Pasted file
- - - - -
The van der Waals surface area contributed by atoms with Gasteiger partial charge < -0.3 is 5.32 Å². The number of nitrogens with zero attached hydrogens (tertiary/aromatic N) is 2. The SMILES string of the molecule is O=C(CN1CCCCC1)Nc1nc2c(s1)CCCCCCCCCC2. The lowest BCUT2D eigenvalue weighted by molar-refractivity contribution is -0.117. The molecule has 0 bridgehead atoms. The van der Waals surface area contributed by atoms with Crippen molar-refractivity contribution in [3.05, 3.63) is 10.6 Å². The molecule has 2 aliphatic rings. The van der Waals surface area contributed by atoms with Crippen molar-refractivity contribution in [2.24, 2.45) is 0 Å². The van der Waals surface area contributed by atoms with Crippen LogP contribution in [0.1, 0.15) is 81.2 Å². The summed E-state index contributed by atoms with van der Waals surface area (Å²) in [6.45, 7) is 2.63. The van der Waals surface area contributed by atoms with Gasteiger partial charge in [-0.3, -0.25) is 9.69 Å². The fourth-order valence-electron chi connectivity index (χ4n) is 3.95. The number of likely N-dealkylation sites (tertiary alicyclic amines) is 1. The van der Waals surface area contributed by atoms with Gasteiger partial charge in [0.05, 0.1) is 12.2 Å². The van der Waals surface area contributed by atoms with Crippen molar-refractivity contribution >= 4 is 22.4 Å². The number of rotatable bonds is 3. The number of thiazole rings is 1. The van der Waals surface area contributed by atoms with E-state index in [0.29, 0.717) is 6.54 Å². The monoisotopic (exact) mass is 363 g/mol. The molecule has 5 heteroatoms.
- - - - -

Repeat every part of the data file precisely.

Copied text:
The van der Waals surface area contributed by atoms with Gasteiger partial charge < -0.3 is 5.32 Å². The number of nitrogens with zero attached hydrogens (tertiary/aromatic N) is 2. The SMILES string of the molecule is O=C(CN1CCCCC1)Nc1nc2c(s1)CCCCCCCCCC2. The lowest BCUT2D eigenvalue weighted by molar-refractivity contribution is -0.117. The molecule has 0 bridgehead atoms. The van der Waals surface area contributed by atoms with Crippen molar-refractivity contribution in [3.05, 3.63) is 10.6 Å². The molecule has 2 aliphatic rings. The van der Waals surface area contributed by atoms with Crippen molar-refractivity contribution in [2.24, 2.45) is 0 Å². The van der Waals surface area contributed by atoms with Crippen LogP contribution in [0.1, 0.15) is 81.2 Å². The summed E-state index contributed by atoms with van der Waals surface area (Å²) in [6.45, 7) is 2.63. The van der Waals surface area contributed by atoms with Gasteiger partial charge in [-0.3, -0.25) is 9.69 Å². The fourth-order valence-electron chi connectivity index (χ4n) is 3.95. The number of likely N-dealkylation sites (tertiary alicyclic amines) is 1. The van der Waals surface area contributed by atoms with Gasteiger partial charge in [0.05, 0.1) is 12.2 Å². The van der Waals surface area contributed by atoms with Crippen molar-refractivity contribution >= 4 is 22.4 Å². The number of rotatable bonds is 3. The number of thiazole rings is 1. The van der Waals surface area contributed by atoms with E-state index in [0.29, 0.717) is 6.54 Å². The monoisotopic (exact) mass is 363 g/mol. The molecule has 5 heteroatoms.